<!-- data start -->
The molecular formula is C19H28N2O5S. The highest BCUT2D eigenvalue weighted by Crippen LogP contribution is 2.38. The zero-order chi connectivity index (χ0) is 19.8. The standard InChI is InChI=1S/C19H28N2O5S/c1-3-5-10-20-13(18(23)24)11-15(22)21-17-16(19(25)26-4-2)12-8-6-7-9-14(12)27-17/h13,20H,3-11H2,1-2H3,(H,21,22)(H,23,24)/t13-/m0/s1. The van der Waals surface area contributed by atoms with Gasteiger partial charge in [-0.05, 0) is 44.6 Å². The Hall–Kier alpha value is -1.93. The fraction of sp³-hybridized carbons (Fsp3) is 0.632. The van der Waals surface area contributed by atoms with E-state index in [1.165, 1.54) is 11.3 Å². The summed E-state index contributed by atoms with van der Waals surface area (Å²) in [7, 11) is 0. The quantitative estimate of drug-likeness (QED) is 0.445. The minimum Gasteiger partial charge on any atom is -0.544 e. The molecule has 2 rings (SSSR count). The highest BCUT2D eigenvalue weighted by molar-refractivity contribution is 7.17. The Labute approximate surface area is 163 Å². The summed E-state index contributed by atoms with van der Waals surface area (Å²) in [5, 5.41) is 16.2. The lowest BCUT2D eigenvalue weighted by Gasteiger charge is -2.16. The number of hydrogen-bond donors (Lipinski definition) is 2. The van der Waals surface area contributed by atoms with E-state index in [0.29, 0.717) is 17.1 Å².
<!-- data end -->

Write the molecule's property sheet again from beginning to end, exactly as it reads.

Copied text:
The molecular formula is C19H28N2O5S. The highest BCUT2D eigenvalue weighted by Crippen LogP contribution is 2.38. The zero-order chi connectivity index (χ0) is 19.8. The standard InChI is InChI=1S/C19H28N2O5S/c1-3-5-10-20-13(18(23)24)11-15(22)21-17-16(19(25)26-4-2)12-8-6-7-9-14(12)27-17/h13,20H,3-11H2,1-2H3,(H,21,22)(H,23,24)/t13-/m0/s1. The van der Waals surface area contributed by atoms with Gasteiger partial charge in [-0.05, 0) is 44.6 Å². The Hall–Kier alpha value is -1.93. The fraction of sp³-hybridized carbons (Fsp3) is 0.632. The van der Waals surface area contributed by atoms with E-state index in [1.165, 1.54) is 11.3 Å². The summed E-state index contributed by atoms with van der Waals surface area (Å²) in [7, 11) is 0. The quantitative estimate of drug-likeness (QED) is 0.445. The minimum Gasteiger partial charge on any atom is -0.544 e. The molecule has 2 rings (SSSR count). The highest BCUT2D eigenvalue weighted by molar-refractivity contribution is 7.17. The Labute approximate surface area is 163 Å². The summed E-state index contributed by atoms with van der Waals surface area (Å²) in [5, 5.41) is 16.2. The lowest BCUT2D eigenvalue weighted by Gasteiger charge is -2.16. The number of hydrogen-bond donors (Lipinski definition) is 2. The van der Waals surface area contributed by atoms with E-state index in [0.29, 0.717) is 17.1 Å².